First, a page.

, preferentially recognizing RNCs bearing hydrophobic SS or TM regions; this might provide an SRP independent route to the ER or a proofreading mechanism for ER import. SRP-independent co- and post-translational ER targeting pathways also exist, including post-translational chaperone-assisted translocation 
and direct ER targeting of mRNA through RNA-binding proteins (reviewed in 
). The respective contributions of the various targeting pathways to ER import in vivo and the determinants that channel an ER-bound protein through either SRP-dependent or SRP-independent pathways are not entirely understood.
Very little is known about the function of the abundant and ubiquitous NAC complex. NAC is phylogenetically conserved across eukaryotes and archaea but is absent from prokaryotes 
. Structural characterization of archaeal NAC indicates that its subunits must assemble in tightly folded dimers 
. Most NAC complexes are heterodimers of two subunits, α and β, but homodimers have also been reported 
. Yeast contains a single alpha subunit gene, EGD2
, and two β subunit genes, EGD1
. NAC contacts Rpl25 
and Rpl31 
in close proximity to the ribosomal exit site and can crosslink to very short nascent chains 
, suggesting an early role in the birth of nascent proteins. NAC deletion causes embryonic lethality in mice, flies, and nematodes 
but only minor growth defects in yeast 
. Despite its abundance and conservation, the specificity and function of NAC are obscure and controversial. NAC does not associate with proteins after release from the ribosome and has no apparent chaperone activity. From in vitro experiments, NAC was initially proposed to be essential for faithful SRP-targeting of proteins to the ER 
and preventing inappropriate association of RNCs lacking SS or TM with the translocon Sec61 
. This hypothesis was not supported, however, by subsequent in vitro and in vivo studies, which did not reveal aberrant translocation phenotypes in NAC-deleted strains 
. A regulatory role for NAC in mitochondrial protein import, suggested by in vitro experiments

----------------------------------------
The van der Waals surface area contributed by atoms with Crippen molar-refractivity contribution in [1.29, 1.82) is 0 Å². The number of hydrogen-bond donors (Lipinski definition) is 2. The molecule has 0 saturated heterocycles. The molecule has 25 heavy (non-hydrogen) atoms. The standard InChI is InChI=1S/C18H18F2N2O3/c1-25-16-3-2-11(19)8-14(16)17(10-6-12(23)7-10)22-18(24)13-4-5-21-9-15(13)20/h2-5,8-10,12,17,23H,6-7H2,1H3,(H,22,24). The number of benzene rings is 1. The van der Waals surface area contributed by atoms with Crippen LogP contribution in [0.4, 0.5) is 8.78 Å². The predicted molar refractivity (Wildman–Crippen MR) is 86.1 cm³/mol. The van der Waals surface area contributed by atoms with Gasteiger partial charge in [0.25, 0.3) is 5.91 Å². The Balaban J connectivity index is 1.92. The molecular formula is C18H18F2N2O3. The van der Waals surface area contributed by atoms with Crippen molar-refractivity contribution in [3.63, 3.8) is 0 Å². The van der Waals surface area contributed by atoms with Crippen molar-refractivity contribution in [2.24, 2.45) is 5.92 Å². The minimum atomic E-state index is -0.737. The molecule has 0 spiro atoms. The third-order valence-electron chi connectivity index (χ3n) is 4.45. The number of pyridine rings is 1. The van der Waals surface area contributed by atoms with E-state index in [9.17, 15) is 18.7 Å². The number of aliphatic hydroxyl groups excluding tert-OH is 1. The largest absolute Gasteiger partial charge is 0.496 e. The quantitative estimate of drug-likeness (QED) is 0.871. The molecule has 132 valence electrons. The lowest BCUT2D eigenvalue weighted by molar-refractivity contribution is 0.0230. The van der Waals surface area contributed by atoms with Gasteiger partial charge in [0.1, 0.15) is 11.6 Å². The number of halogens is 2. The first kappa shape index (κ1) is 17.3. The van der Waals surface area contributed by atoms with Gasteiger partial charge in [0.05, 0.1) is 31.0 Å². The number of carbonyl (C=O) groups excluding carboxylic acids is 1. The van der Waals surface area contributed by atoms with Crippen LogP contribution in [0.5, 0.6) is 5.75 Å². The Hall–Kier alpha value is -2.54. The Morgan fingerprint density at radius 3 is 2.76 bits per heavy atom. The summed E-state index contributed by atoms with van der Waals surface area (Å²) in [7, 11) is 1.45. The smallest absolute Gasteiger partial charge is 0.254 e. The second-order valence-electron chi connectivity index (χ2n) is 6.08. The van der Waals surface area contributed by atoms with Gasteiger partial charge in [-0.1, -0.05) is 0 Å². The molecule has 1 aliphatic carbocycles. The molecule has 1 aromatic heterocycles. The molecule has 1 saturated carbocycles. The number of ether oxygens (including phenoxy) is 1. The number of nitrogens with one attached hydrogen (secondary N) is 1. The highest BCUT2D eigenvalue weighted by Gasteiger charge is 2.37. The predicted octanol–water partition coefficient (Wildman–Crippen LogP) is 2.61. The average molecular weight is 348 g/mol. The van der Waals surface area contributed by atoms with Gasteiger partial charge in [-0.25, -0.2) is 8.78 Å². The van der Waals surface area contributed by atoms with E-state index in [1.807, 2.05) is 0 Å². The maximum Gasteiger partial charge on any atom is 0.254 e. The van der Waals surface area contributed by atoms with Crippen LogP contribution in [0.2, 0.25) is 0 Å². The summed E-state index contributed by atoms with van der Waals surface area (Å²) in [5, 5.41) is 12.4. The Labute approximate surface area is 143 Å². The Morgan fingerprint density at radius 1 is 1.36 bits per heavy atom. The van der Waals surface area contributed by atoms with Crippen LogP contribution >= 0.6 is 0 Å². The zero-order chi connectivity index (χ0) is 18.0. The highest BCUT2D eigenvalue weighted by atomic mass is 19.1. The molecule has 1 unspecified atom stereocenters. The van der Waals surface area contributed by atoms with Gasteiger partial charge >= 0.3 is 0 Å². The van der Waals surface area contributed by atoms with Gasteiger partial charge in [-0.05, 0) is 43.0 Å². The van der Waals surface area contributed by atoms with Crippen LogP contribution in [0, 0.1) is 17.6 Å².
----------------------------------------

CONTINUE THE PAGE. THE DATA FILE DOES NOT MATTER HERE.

, was not corroborated by in vivo studies 
. Given the robustness of protein homeostasis pathways, loss of NAC could be compensated by other systems. Indeed, NAC deletions exacerbate the effect of deleting the yeast Hsp70 homolog SSB
, leading to higher levels of ribosomal protein aggregation 
A number of experimental challenges have hindered progress towards understanding the robust network of chaperones and cofactors acting cotranslationally on nascent chains. Because nascent chains comprise a small, transient, and heterogeneous cellular pool of chaperone substrates, proteomic analyses are currently impractical. The high degree of redundancy within the cellular chaperone network often masks obvious loss-of-function phenotypes. Our understanding of the specificity and mechanism of cotranslationally acting chaperones comes from in vitro translation experiments using individual model proteins, and thus the generality of such experiments is hard to ascertain. To circumvent these difficulties, we developed a sensitive, systematic method for defining the substrate specificity and interplay of cotranslationally acting chaperones and other nascent chain binding and modifying factors (e.g., acetylation enzymes) in vivo. Here we used this approach to characterize the specificity of the interactions of SRP and NAC with nascent polypeptides and how the interplay between these two factors serves to modulate that specificity.